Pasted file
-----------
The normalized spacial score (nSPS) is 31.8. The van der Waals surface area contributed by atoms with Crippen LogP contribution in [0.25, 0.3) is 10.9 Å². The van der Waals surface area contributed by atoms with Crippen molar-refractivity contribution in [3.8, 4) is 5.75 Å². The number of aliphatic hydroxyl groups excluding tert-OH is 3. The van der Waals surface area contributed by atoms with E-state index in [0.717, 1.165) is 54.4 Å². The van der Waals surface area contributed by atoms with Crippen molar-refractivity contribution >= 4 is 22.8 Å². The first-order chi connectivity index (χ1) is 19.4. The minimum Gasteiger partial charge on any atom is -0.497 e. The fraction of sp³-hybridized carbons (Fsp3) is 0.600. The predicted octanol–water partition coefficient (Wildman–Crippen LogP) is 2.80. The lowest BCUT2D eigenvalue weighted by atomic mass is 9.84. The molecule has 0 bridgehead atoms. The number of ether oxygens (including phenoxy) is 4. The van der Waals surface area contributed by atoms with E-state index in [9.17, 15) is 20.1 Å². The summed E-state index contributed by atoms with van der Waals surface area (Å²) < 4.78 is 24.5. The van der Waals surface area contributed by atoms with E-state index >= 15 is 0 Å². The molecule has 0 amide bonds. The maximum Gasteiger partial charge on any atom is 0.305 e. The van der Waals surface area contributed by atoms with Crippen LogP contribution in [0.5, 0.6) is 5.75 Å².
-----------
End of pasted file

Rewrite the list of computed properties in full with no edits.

The normalized spacial score (nSPS) is 31.8. The van der Waals surface area contributed by atoms with Crippen LogP contribution in [0.25, 0.3) is 10.9 Å². The van der Waals surface area contributed by atoms with Crippen molar-refractivity contribution in [3.8, 4) is 5.75 Å². The number of aliphatic hydroxyl groups excluding tert-OH is 3. The van der Waals surface area contributed by atoms with E-state index in [0.717, 1.165) is 54.4 Å². The van der Waals surface area contributed by atoms with Crippen molar-refractivity contribution >= 4 is 22.8 Å². The first-order chi connectivity index (χ1) is 19.4. The minimum Gasteiger partial charge on any atom is -0.497 e. The fraction of sp³-hybridized carbons (Fsp3) is 0.600. The predicted octanol–water partition coefficient (Wildman–Crippen LogP) is 2.80. The lowest BCUT2D eigenvalue weighted by atomic mass is 9.84. The molecule has 0 bridgehead atoms. The number of ether oxygens (including phenoxy) is 4. The van der Waals surface area contributed by atoms with E-state index in [9.17, 15) is 20.1 Å². The summed E-state index contributed by atoms with van der Waals surface area (Å²) < 4.78 is 24.5. The van der Waals surface area contributed by atoms with E-state index >= 15 is 0 Å². The molecule has 0 amide bonds. The maximum Gasteiger partial charge on any atom is 0.305 e. The van der Waals surface area contributed by atoms with Crippen LogP contribution in [0.5, 0.6) is 5.75 Å².